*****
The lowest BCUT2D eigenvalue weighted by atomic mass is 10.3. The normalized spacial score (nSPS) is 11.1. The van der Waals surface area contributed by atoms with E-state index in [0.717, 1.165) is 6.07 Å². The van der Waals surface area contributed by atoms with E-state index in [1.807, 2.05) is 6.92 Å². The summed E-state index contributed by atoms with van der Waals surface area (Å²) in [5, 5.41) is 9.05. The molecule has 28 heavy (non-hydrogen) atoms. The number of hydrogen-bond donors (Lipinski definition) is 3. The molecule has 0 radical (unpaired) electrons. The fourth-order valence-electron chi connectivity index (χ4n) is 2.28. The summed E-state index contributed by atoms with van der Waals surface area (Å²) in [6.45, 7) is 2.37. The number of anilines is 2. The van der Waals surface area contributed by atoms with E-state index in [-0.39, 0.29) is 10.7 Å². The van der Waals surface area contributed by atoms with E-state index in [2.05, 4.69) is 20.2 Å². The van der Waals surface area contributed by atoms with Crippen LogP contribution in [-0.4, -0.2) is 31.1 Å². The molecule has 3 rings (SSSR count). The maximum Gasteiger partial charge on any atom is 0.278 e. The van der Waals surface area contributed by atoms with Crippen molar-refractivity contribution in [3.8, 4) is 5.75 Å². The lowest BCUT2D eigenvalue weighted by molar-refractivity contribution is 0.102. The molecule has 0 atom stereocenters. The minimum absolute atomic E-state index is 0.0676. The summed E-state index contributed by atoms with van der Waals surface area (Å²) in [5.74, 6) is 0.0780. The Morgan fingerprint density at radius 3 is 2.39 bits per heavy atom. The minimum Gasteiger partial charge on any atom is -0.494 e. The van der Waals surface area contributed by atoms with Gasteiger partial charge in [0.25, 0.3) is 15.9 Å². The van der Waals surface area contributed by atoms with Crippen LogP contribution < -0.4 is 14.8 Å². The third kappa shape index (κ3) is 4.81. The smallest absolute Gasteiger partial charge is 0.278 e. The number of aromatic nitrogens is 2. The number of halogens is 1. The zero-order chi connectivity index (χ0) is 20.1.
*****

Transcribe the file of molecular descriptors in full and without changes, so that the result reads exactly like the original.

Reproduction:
The lowest BCUT2D eigenvalue weighted by atomic mass is 10.3. The normalized spacial score (nSPS) is 11.1. The van der Waals surface area contributed by atoms with E-state index in [0.717, 1.165) is 6.07 Å². The van der Waals surface area contributed by atoms with E-state index in [1.807, 2.05) is 6.92 Å². The summed E-state index contributed by atoms with van der Waals surface area (Å²) in [5, 5.41) is 9.05. The molecule has 28 heavy (non-hydrogen) atoms. The number of hydrogen-bond donors (Lipinski definition) is 3. The molecule has 0 radical (unpaired) electrons. The fourth-order valence-electron chi connectivity index (χ4n) is 2.28. The summed E-state index contributed by atoms with van der Waals surface area (Å²) in [6.45, 7) is 2.37. The number of anilines is 2. The van der Waals surface area contributed by atoms with E-state index in [-0.39, 0.29) is 10.7 Å². The van der Waals surface area contributed by atoms with E-state index in [2.05, 4.69) is 20.2 Å². The van der Waals surface area contributed by atoms with Crippen LogP contribution in [-0.4, -0.2) is 31.1 Å². The molecule has 3 rings (SSSR count). The maximum Gasteiger partial charge on any atom is 0.278 e. The van der Waals surface area contributed by atoms with Crippen molar-refractivity contribution in [3.8, 4) is 5.75 Å². The lowest BCUT2D eigenvalue weighted by molar-refractivity contribution is 0.102. The molecule has 0 atom stereocenters. The minimum absolute atomic E-state index is 0.0676. The summed E-state index contributed by atoms with van der Waals surface area (Å²) in [5.74, 6) is 0.0780. The Morgan fingerprint density at radius 3 is 2.39 bits per heavy atom. The minimum Gasteiger partial charge on any atom is -0.494 e. The van der Waals surface area contributed by atoms with Gasteiger partial charge in [0.25, 0.3) is 15.9 Å². The van der Waals surface area contributed by atoms with Crippen LogP contribution < -0.4 is 14.8 Å². The third kappa shape index (κ3) is 4.81. The smallest absolute Gasteiger partial charge is 0.278 e. The number of aromatic nitrogens is 2. The number of halogens is 1. The zero-order chi connectivity index (χ0) is 20.1.